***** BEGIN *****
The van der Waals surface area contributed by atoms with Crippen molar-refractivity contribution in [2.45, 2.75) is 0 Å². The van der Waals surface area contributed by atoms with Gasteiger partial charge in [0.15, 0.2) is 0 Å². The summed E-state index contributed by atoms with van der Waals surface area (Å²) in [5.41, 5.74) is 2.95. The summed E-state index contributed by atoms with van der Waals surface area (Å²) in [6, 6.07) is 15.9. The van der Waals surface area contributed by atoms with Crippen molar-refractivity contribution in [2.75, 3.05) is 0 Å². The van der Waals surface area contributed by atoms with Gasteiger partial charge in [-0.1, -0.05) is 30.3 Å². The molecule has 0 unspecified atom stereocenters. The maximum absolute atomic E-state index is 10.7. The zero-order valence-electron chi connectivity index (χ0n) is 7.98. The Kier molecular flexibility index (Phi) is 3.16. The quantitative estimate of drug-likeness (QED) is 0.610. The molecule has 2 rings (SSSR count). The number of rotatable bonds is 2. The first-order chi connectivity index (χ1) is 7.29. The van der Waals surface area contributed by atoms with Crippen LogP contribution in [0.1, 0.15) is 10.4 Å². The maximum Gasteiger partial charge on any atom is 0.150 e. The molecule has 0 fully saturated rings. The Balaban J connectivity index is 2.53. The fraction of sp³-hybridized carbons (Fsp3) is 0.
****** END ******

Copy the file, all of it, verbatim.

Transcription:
The van der Waals surface area contributed by atoms with Crippen molar-refractivity contribution in [2.45, 2.75) is 0 Å². The van der Waals surface area contributed by atoms with Gasteiger partial charge in [0.15, 0.2) is 0 Å². The summed E-state index contributed by atoms with van der Waals surface area (Å²) in [5.41, 5.74) is 2.95. The summed E-state index contributed by atoms with van der Waals surface area (Å²) in [6, 6.07) is 15.9. The van der Waals surface area contributed by atoms with Crippen molar-refractivity contribution in [2.75, 3.05) is 0 Å². The van der Waals surface area contributed by atoms with Gasteiger partial charge in [-0.1, -0.05) is 30.3 Å². The molecule has 0 unspecified atom stereocenters. The maximum absolute atomic E-state index is 10.7. The zero-order valence-electron chi connectivity index (χ0n) is 7.98. The Kier molecular flexibility index (Phi) is 3.16. The quantitative estimate of drug-likeness (QED) is 0.610. The molecule has 2 rings (SSSR count). The number of rotatable bonds is 2. The first-order chi connectivity index (χ1) is 7.29. The van der Waals surface area contributed by atoms with Crippen LogP contribution in [0.1, 0.15) is 10.4 Å². The maximum Gasteiger partial charge on any atom is 0.150 e. The molecule has 0 fully saturated rings. The Balaban J connectivity index is 2.53. The fraction of sp³-hybridized carbons (Fsp3) is 0.